An earnest portrait of a family. Donal seems to have a very evolved, wise approach to his relationship with his father which is too late to fix or redeem. He’s not interested in grievances, instead, he looks at the ways they are alike and different, and how the two existences informed each other while sustained in two parallel universes. And, of course, the way that the political situation shapes an artist or a human
The documentary subtly achieved an introduction on the topic, displayed the political involvement of his dad, and the dissociation young irish men can feel towards the matter.The movie never aimed at being comprehensive, it aimed at standing between a rock and a hard place for the best.It is also compelling for the variety of sources you gathered, showed a great dedication to the subject and an attention to details.
'its not just that you and i see differently, we belong to different times. we came into the world [...] at different political moments. you began when certain things seemed possible, when armed struggle was an image you could believe in. i began in the wake of the failure of these movements. the failure of those images, with no clear way forward'.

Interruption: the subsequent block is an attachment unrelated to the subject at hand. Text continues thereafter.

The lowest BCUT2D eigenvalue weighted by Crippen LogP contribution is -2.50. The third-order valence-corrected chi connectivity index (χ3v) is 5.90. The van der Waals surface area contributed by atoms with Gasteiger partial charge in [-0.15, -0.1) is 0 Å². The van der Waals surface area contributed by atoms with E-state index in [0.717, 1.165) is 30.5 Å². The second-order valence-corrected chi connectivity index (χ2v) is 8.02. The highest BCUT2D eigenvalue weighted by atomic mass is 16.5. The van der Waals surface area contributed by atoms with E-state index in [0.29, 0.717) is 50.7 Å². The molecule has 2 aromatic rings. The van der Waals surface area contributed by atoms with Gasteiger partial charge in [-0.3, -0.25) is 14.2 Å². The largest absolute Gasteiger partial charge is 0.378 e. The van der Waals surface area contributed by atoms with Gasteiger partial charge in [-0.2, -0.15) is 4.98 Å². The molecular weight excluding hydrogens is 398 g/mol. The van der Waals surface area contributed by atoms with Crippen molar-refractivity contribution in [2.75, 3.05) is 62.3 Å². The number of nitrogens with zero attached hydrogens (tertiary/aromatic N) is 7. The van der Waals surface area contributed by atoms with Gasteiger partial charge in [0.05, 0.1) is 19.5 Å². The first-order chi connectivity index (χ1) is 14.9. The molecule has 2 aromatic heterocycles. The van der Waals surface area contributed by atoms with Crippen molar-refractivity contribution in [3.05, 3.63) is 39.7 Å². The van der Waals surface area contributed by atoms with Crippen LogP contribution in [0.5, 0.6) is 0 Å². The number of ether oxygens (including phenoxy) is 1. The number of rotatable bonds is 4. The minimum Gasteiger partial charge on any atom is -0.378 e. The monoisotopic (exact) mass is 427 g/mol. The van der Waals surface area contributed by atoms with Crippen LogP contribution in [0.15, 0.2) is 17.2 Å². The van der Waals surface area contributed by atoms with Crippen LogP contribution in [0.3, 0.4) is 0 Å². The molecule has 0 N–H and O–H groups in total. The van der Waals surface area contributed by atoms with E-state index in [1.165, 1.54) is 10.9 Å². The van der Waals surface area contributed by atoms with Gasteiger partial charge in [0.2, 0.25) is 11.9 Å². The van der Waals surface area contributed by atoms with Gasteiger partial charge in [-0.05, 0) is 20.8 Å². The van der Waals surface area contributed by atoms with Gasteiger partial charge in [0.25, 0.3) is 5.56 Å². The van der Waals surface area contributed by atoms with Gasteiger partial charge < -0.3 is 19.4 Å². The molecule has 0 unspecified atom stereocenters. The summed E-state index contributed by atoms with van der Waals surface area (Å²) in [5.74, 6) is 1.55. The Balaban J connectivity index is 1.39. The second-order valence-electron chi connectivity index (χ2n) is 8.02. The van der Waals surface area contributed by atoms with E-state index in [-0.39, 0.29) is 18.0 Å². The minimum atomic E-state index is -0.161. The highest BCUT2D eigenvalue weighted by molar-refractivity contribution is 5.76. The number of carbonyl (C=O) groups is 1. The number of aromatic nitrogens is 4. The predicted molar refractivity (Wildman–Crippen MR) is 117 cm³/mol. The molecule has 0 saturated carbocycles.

A mix of compelling primary documents in the form of video taken in the midst of the Troubles (by the absent father) and personal videos of the filmmaker (the abandoned son). At times I found the multi-tracked audio and the repetitive rhythms of the video compelling, but in the end I'm not sure what it was trying to suggest about the idea of the image. Since it is such a personal project, my review is really moot.
Poetic with captivating imagery of direction, editing and sound that alone draws you into the film. Brilliant on it's own without the need to force a forlorn narrative voice-over about an emotionally distant father.